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- Common Group: CHAMELEONS
- Common Name: Panther Chameleon
- Scientific Name: Furcifer pardalis
- Distribution: Madagascar
- Size: 12" - 24"
Panther Chameleons are from the island of Madagascar, and are generally found throughout the entire island as well as the numerous smaller islands surrounding the main island. These chameleons often come with strange looking names, such as Nosy Be, Ambanja, or Ambilobe. These refer to the specific island or region that a specific line of chameleons originated from. Line breeding with other chameleons from the same region produces chameleons that will tend to have the same characteristics, for example bright oranges, greens, and reds are common with Sambava panther chameleons, while Ambilobe chameleons often have blue or red barring across their sides.
Because they inhabit such a wide range of habitats within their range, they are hardy and durable in captivity. Adults can take relatively wide temperature extremes, although they will only exhibit their best colors when kept within their ideal range. Panther chameleons also have calm dispositions and make ideal beginner chameleons. Male chameleons can get considerably larger than females, and also develop the brightest and most intense coloration of the species. Females stay smaller than males, and often do not become as bright as their male counterparts.
Baby panther chameleons do best in relatively small cages, which will make it easy for them to find things such as heat and food. Aluminum screen cages are the norm for housing chameleons, although appropriately sized Reptariums can also be used. For setting up babies, the 38 gallon Reptarium can be an inexpensive alternative to aluminum screen cages, as well as being easy to clean and place outside to provide your baby with natural sunlight.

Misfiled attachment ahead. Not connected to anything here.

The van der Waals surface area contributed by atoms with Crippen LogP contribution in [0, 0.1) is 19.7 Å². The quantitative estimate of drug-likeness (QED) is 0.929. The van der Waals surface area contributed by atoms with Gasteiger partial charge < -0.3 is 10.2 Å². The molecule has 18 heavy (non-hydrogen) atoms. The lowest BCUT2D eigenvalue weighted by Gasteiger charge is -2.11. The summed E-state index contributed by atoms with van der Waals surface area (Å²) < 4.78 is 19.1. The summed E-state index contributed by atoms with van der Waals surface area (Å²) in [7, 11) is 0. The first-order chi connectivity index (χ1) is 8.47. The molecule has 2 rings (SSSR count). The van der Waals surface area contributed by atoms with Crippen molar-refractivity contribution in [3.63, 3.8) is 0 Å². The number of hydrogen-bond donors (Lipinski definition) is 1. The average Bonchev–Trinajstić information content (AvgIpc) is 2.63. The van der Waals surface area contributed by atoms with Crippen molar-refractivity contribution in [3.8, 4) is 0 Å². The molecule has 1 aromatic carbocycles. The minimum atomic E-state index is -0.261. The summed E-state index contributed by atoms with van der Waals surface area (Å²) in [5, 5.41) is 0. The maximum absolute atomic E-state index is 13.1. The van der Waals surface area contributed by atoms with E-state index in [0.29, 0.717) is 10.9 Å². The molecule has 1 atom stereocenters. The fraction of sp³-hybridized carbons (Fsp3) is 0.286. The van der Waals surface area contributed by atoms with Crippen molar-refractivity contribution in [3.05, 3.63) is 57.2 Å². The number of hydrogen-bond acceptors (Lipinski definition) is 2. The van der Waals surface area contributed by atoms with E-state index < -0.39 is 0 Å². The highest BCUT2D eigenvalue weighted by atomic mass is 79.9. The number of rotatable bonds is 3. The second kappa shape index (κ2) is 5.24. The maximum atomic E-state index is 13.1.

Adults require a cage that's at least 24 x 24 x 36", which can be found in both aluminum screen cages or Reptariums. When it comes to cages for adult chameleons, however, bigger is always better. Ideally, an adult male panther chameleon can be kept indoors in an aluminum screen cage that measures 24" x 24" x 48", and then on days with good weather, housed outdoors in the largest size Reptarium available.
Lighting and Heating
Chameleons are diurnal, basking lizards, meaning that they are out during the day and prefer basking in sunlight. Because of this, they will require basking lights and UVB lights during the day in order to thrive. During the day, Panther Chameleons prefer to bask at temperatures between 90 and 95 degrees, although in a large enough cage a basking spot in the 100s is not out of the question. It is important to ensure that within the cage, the hotter the basking spot, the cooler the rest of the cage should be. The bottom of the cage should be no hotter than 80 degrees, while the top of the cage should be no cooler than 90 degrees. Because temperature is so important, use of a high quality thermometer is highly recommended.
In small, baby-sized cages, a basking bulb of 75 watts should be plenty, while in larger cages, hotter bulbs such as 100 watts should be used.
Panther chameleons are extremely sensitive to high quality UVB lighting, which is essential for their proper bone development and growth. Without a quality UVB light, your panther chameleon is likely to develop severe bone deformities and/or slowly die, often from a condition known as "metabolic bone disease". With this in mind, while corners can be cut when it comes to lighting your cage, the UVB lights are one place where no expense should be spared. As with anything else, there are options. The traditional UVB light setup is a strip light with a 5.0 ZooMed Reptisun bulb inside. This setup should be used in conjunction with a regular basking bulb, as the traditional basking bulbs do not emit any UVB. In larger cages with more room for heat to dissipate, a mercury vapor bulb is a highly recommended source of both heat and UVB. Mercury Vapor Bulbs are extremely large, hot, and bright bulbs that emit several times the UVB that a traditional UVB fluorescent tube will emit. Because of their extra heat and UVB production, chameleons housed under these lights often do better than chameleons housed under traditional lighting.